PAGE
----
I’ve been working on MySQL optimization for a while, and though there’s still more to done on that front, I’ve gotten to the point where the the cumulative query times make up less than half of the page generation time.
So I’m optimizing code when the solution is obvious (and I hope to rope Zach into giving the code a performance audit soon), but I’m also looking at optimizing how PHP works.
Once upon a time, most of us ran PHP as a CGI, and every time a request came in, the PHP interpreter would have to launch, read/compile/execute the script, then spit out the result and shutdown. Now (hopefully) everybody’s running PHP as an Apache module, so all the time spent launching the interpreter, allocating memory and other resources for it, and then shutting it down and cleaning up after it, is done just once for each thread of Apache.
It might not sound like much, but I had a chance to compare CGI vs. module performance recently and found that a fairly simple, but frequently accessed script running as a CGI completely swamped a server as a CGI (creating a load average over 20), but was hardly noticed when running as a module.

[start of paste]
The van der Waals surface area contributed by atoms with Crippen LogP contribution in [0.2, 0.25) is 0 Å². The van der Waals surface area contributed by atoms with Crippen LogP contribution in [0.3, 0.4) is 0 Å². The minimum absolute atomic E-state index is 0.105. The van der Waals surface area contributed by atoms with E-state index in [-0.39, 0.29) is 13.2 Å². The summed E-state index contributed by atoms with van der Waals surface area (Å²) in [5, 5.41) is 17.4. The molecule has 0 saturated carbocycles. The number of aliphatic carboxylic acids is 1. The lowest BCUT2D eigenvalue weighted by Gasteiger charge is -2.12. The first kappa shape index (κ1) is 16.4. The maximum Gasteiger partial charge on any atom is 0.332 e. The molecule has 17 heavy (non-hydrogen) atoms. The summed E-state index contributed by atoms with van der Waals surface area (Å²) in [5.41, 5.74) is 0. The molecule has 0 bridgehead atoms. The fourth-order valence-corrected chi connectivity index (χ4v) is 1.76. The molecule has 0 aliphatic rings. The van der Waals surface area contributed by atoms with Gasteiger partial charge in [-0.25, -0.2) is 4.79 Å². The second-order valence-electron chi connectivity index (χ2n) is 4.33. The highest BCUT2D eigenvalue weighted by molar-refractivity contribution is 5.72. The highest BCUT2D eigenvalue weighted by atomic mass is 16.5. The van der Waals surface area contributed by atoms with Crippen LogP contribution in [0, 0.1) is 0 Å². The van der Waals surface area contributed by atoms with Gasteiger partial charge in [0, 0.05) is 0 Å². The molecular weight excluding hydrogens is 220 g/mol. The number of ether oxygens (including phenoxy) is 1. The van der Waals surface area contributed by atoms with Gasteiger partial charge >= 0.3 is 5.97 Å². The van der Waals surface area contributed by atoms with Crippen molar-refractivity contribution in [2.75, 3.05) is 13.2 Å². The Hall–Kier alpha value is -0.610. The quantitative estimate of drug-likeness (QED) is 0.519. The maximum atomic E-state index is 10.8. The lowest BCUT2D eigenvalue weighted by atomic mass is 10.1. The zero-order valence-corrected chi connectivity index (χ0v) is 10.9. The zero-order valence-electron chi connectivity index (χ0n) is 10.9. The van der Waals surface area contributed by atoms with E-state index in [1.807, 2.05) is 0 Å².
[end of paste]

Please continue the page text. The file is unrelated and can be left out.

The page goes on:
But even as a module, the PHP scripts still need to be interpreted and compiled before they can be executed. And because of the way PHP works, this is done every time the page/script is requested.
Java programmers, among others, criticize PHP for this, but that small inefficiency is part of what makes PHP so easy to use (and popular). And that ease of use means people are building some really interesting apps worth scaling.
Anyway, there’s a solution to eliminate that inefficiency in PHP: intermediate code caching.
By caching the executable code generated by the interpreter, then the using the cached copy instead of the source script for the next request, you can enjoy the benefits of PHP’s easy development and compiled code’s fast execution time. A number of projects all promise anywhere from double to 10X jump in performance.
- ionCube PHP Accelerator
This has the most recognizable “brand,” and some hosting providers even offer it, but it’s offered only in binary form and the license seems intentionally ambiguous (um, not free?).
- Turck MMCache for PHP
Has a good performance chart, and is GPL’d, but development appears to have ended in 2003.
Yeah, I had to point to a page in the Wayback Machine, this project is dead.
- Zend Platform Performance Suite
A commercial suite that includes piles of goodies, if you pay.
- APC: Alternative PHP Cache
It’s under active development and includes Rasmus Lerdorf, the guy who created PHP, among the project leads. License: BSD-style (non-copyleft)
I haven’t actually tried any of these yet, but I’m looking for information and suggestions, and I’m likely to try APC, maybe even Zend soon. Just as soon as I make an app compelling enough (and large enough) to need it.